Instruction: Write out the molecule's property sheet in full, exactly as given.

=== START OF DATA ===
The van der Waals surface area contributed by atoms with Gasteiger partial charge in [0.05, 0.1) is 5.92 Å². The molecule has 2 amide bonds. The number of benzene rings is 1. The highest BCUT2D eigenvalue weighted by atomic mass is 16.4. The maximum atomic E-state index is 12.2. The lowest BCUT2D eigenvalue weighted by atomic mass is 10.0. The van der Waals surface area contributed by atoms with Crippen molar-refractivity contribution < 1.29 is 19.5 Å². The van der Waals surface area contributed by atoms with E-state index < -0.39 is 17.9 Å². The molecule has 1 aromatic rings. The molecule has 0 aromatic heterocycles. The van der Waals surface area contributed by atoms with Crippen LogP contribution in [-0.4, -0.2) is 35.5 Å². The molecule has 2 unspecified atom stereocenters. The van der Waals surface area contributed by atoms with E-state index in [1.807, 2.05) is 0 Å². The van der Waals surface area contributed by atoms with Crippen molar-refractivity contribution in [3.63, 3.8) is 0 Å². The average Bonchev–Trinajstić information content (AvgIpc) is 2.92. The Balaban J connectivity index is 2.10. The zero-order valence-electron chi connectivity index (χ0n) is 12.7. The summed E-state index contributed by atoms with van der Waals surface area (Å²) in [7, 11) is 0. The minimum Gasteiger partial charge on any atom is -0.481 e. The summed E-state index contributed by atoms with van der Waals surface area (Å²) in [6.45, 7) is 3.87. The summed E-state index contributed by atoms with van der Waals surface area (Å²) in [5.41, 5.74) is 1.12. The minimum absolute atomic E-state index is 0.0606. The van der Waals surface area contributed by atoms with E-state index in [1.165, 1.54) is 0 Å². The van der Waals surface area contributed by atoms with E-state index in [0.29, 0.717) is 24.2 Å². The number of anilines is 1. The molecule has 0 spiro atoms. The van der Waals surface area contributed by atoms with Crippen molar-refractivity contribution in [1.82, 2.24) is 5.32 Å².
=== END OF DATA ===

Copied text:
The van der Waals surface area contributed by atoms with Gasteiger partial charge in [0.05, 0.1) is 5.92 Å². The molecule has 2 amide bonds. The number of benzene rings is 1. The highest BCUT2D eigenvalue weighted by atomic mass is 16.4. The maximum atomic E-state index is 12.2. The lowest BCUT2D eigenvalue weighted by atomic mass is 10.0. The van der Waals surface area contributed by atoms with Crippen molar-refractivity contribution < 1.29 is 19.5 Å². The van der Waals surface area contributed by atoms with E-state index < -0.39 is 17.9 Å². The molecule has 1 aromatic rings. The molecule has 0 aromatic heterocycles. The van der Waals surface area contributed by atoms with Crippen LogP contribution in [-0.4, -0.2) is 35.5 Å². The molecule has 2 unspecified atom stereocenters. The van der Waals surface area contributed by atoms with E-state index in [1.807, 2.05) is 0 Å². The van der Waals surface area contributed by atoms with Crippen molar-refractivity contribution in [3.63, 3.8) is 0 Å². The average Bonchev–Trinajstić information content (AvgIpc) is 2.92. The Balaban J connectivity index is 2.10. The zero-order valence-electron chi connectivity index (χ0n) is 12.7. The summed E-state index contributed by atoms with van der Waals surface area (Å²) in [7, 11) is 0. The minimum Gasteiger partial charge on any atom is -0.481 e. The summed E-state index contributed by atoms with van der Waals surface area (Å²) in [6.45, 7) is 3.87. The summed E-state index contributed by atoms with van der Waals surface area (Å²) in [5.41, 5.74) is 1.12. The minimum absolute atomic E-state index is 0.0606. The van der Waals surface area contributed by atoms with E-state index in [1.165, 1.54) is 0 Å². The van der Waals surface area contributed by atoms with E-state index in [0.29, 0.717) is 24.2 Å². The number of anilines is 1. The molecule has 0 spiro atoms. The van der Waals surface area contributed by atoms with Crippen molar-refractivity contribution in [1.82, 2.24) is 5.32 Å².